Judge Arthur Mann sentenced Wilbur Cope, 38, to 74 years to life in prison, said Cope's defense attorney, Stephen Carter.
On Sept. 10, 2006, Cope shot to death his girlfriend, Kristin Raviotta, before heading to the home of his ex-wife, Michelle Cain, and her husband, Terry. Along the way he crashed his vehicle, and when neighbors came to help him he shot one of them, Sharon England.
Reaching the Cains' home, he shot them through a sliding glass door with a shotgun, with Terry Cain taking the gun's full blast, as Lake County News has reported.
On Sept. 29 Cope pleaded guilty to second-degree murder for Raviotta's death, and second-degree attempted murder for shooting Terry Cain.
Carter said Cope received 15 years to life for shooting Raviotta plus 25 years to life for using a firearm. Cope also received the upper term of nine years for shooting Terry Cain, plus another 25 years to life for firearm use.
“So his total is 74 to life,” said Carter.
Cope must serve nearly 73 years before any release could be considered. He would be 111 years old.
“At which point, if he were alive, he would be eligible for parole,” said Carter.
During the Monday proceedings, Cain's son gave a victim impact statement on behalf of his family regarding Cope's actions, said Carter. Raviotta's mother also submitted a statement, which was ready by a Victim-Witness advocate.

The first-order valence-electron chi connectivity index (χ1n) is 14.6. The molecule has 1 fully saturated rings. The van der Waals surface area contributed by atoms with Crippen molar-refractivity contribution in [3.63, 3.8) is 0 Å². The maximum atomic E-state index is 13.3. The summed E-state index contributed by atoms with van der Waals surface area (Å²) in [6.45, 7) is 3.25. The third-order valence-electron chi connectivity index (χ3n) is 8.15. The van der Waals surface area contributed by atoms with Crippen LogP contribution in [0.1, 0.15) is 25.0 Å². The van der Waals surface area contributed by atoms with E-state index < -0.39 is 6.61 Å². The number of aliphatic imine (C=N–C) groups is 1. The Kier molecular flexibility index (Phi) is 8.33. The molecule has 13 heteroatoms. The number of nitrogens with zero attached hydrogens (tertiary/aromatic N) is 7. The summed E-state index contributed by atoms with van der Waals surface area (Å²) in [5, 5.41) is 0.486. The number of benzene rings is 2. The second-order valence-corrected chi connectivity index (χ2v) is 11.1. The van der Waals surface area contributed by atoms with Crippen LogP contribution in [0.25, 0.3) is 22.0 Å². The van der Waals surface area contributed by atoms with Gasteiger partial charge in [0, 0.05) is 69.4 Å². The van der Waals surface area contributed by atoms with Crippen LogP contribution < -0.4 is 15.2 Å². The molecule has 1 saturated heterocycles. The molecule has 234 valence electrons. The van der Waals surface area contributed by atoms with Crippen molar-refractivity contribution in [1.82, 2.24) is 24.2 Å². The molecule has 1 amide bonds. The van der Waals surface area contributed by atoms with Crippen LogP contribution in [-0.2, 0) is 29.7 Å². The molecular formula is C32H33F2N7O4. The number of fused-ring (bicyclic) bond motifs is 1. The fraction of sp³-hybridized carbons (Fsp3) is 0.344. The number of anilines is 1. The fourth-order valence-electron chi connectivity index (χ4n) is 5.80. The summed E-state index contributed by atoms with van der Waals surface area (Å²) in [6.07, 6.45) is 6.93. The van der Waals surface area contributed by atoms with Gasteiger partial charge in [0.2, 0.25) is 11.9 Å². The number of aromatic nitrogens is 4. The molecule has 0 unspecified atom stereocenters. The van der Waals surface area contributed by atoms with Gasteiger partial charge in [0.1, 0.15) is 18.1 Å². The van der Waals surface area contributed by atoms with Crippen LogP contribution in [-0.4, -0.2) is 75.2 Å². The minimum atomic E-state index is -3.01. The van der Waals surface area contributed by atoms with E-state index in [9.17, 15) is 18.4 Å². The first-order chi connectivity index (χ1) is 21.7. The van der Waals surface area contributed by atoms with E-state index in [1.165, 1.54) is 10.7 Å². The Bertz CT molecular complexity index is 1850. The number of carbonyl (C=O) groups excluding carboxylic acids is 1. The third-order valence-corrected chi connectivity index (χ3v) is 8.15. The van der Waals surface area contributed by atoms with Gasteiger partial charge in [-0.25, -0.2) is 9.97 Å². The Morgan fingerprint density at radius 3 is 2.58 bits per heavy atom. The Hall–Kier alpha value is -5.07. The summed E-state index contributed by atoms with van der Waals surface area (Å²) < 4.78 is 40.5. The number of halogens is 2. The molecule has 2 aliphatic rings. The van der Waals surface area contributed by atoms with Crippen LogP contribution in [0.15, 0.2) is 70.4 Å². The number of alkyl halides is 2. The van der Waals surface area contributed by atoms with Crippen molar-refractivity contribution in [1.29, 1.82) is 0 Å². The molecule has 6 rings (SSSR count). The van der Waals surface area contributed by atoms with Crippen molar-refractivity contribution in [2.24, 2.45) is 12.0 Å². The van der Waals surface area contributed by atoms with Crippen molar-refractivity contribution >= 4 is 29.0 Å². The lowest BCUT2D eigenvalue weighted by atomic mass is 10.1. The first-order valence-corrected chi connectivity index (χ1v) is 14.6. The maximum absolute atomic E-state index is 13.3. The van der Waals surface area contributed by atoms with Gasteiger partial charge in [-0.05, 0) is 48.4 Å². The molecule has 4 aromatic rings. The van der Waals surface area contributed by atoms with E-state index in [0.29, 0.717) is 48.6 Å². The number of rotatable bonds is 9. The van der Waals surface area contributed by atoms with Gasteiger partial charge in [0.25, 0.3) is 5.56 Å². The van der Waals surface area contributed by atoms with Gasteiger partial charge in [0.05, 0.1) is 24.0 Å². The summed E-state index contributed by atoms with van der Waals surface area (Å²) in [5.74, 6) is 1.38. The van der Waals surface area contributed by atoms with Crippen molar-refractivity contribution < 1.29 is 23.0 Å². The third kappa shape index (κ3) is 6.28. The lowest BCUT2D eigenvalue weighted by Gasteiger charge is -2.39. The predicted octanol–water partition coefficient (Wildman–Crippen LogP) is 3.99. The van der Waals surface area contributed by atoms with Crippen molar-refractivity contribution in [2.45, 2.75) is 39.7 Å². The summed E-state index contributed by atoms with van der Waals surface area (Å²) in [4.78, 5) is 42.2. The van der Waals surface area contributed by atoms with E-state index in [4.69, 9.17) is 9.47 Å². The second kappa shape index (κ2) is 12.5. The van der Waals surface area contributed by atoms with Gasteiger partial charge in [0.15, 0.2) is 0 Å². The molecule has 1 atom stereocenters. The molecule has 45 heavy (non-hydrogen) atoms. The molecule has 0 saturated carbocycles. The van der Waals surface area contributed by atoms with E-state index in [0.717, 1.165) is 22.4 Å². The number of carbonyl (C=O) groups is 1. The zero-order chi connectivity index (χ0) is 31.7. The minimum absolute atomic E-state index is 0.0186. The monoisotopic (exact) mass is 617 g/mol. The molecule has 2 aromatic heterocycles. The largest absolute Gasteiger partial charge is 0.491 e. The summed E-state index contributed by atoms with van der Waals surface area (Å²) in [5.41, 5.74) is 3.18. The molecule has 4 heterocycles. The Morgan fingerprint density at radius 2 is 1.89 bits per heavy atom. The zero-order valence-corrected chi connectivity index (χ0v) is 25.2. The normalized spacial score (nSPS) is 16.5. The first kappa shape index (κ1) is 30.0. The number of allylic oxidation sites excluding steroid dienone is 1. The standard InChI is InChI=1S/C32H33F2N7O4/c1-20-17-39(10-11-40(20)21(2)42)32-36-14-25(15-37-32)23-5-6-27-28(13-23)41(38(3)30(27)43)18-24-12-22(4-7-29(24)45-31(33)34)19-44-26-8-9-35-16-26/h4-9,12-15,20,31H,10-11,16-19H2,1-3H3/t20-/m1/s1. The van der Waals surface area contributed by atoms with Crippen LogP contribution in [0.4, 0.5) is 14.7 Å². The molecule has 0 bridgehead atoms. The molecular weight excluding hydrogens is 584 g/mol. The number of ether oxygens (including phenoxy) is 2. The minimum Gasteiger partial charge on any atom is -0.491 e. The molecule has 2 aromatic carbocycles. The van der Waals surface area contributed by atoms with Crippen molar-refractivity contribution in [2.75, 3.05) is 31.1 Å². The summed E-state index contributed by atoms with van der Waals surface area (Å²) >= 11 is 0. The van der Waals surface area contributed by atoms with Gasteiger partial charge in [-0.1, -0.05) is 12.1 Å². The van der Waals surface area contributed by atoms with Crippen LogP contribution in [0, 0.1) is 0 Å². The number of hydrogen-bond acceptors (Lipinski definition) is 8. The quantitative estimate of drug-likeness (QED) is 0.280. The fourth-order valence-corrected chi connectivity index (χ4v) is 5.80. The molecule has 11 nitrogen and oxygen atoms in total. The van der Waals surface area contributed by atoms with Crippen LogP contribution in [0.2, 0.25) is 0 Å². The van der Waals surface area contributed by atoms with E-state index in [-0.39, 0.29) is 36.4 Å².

Carter said Cope's physical injury – sustained while working as a firefighters several years ago – combined with depression and drug use “led to tragedy for Mr. Cope and the people he harmed.”
Cope entered the guilty pleas last month as part of a deal that, while ensuring Cope will spend the rest of his life in prison, meant he would not face trial for first-degree murder, as Lake County News reported.
By voluntarily entering into the disposition agreement, Cope made sure that the surviving victims and their families do not have to go through a long trial and will not be forced to re-live what took place, said Carter.
Attorney Angela Carter, who worked with husband Stephen on the case, said that the agreement also meant no jury trial and no years of appeals in this case.
Cope is expected to be transported to state prison soon. A benefit of that plea is that Cope will not be housed with prisoners convicted of the higher murder charge, and so he'll have a chance at a better quality of life during incarceration, Stephen Carter said.
E-mail Elizabeth Larson at email@example.com.